Tim Berners-Lee in Amsterdam: On the World Wide Web and Social Development in Africa
The World Wide Web and Social Development Symposium at the VU University Amsterdam welcomed a variety of prominent speakers to discuss the problem: How can the Web contribute to the social and economic development in the world?
The event culminated with the VU granting Sir Tim Berners-Lee, inventor of the WWW and HTML, an honorary doctorate for his contribution to the development of the World Wide Web.
Much like a parent in awe of how quickly children tend to grow, Berners-Lee celebrated the 20th birthday of the WWW this year with a bit of pride, but mostly astonishment as to how much it has matured on its own. He reflected on the early years when he thought the Web would always be WYSIWYG and was surprised that so many people these days, even children, have learned to use HTML.
Berners-Lee likened the consistency of the Web to “something you pull out of the kitchen sink”, noting that “the Web has everything all tangled up together: lots of small things that fit tightly and connect to the big things.” Then in order to illustrate the size of the Web he continued,
There are more Web pages than neurons in my brain. The only difference is that while the neurons in my brain are going down, the amount of Web pages continue to go up.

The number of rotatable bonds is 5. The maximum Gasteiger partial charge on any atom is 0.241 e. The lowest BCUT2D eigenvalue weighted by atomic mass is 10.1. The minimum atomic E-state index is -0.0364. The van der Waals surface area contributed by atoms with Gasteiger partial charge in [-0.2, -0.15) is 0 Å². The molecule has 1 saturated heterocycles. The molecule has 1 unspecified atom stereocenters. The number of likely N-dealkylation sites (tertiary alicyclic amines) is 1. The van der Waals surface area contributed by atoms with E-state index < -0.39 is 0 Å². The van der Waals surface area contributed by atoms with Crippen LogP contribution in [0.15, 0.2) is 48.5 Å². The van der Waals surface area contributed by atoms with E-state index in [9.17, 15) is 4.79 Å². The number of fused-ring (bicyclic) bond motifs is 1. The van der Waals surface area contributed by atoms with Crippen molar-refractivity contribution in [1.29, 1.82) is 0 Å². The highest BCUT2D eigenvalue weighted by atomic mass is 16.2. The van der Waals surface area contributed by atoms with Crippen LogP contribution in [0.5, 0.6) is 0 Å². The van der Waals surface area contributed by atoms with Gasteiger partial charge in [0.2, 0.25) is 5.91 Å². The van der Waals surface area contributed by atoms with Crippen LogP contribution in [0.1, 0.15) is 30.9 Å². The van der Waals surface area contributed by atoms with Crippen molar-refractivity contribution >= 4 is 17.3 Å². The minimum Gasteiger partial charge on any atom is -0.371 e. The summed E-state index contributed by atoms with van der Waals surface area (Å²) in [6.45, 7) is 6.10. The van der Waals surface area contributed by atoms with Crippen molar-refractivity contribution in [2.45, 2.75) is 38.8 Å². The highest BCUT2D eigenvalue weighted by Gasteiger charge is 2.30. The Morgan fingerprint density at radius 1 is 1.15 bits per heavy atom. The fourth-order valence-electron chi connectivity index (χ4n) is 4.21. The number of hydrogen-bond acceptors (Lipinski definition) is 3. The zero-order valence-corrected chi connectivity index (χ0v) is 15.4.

He asserted that we have an extra responsibility to the Web because, unlike the brain, it was created by humans.
The questions that Berners-Lee received during the Q&A were certainly the same questions that he was being asked during the mid-90s when “cyberspace” went mainstream. Perhaps while in the midst of the creator they hoped to find more definitive answers to such worn-out questions…
- As an Internet user, how do I know what is the truth on the Internet?
- Is the Internet safe for kids, and what can I do to teach my kids?
- Do you feel the Internet is invading our private lives?
In line with Berners-Lee’s call for “extra responsibility”, Steve Bratt and Stephane Boyera followed-up with a brief introduction to the newly created World Wide Web Foundation – set to launch later this year – which is “the next phase of fulfilling Tim Berners-Lee’s original vision: the Web as humanity connected by technology.” The Foundation’s mission is to advance the Web and to fill the gap that impedes 1 billion+ people around the world from authoring and accessing content.
Within this context, the audience viewed a trailer for the upcoming documentary about Yacouba Sawadogo entitled The Man Who Stopped the Desert (Sawadogo was present on-stage, but due to a language barrier choose to “let the trailer speak for him”). The Man Who Stopped the Desert highlights Sawadogo’s triumph in restoring food and life to many areas around the Sahara desert that were once abandoned due to draught.
At the time Sawadogo began using traditional communication to spread his innovate agricultural techniques. But the important idea that emerged here at the symposium is: as more Africans can connect, author, communicate and share these types of innovation and technology – then others can learn, and all together they can help lift Africa out of poverty.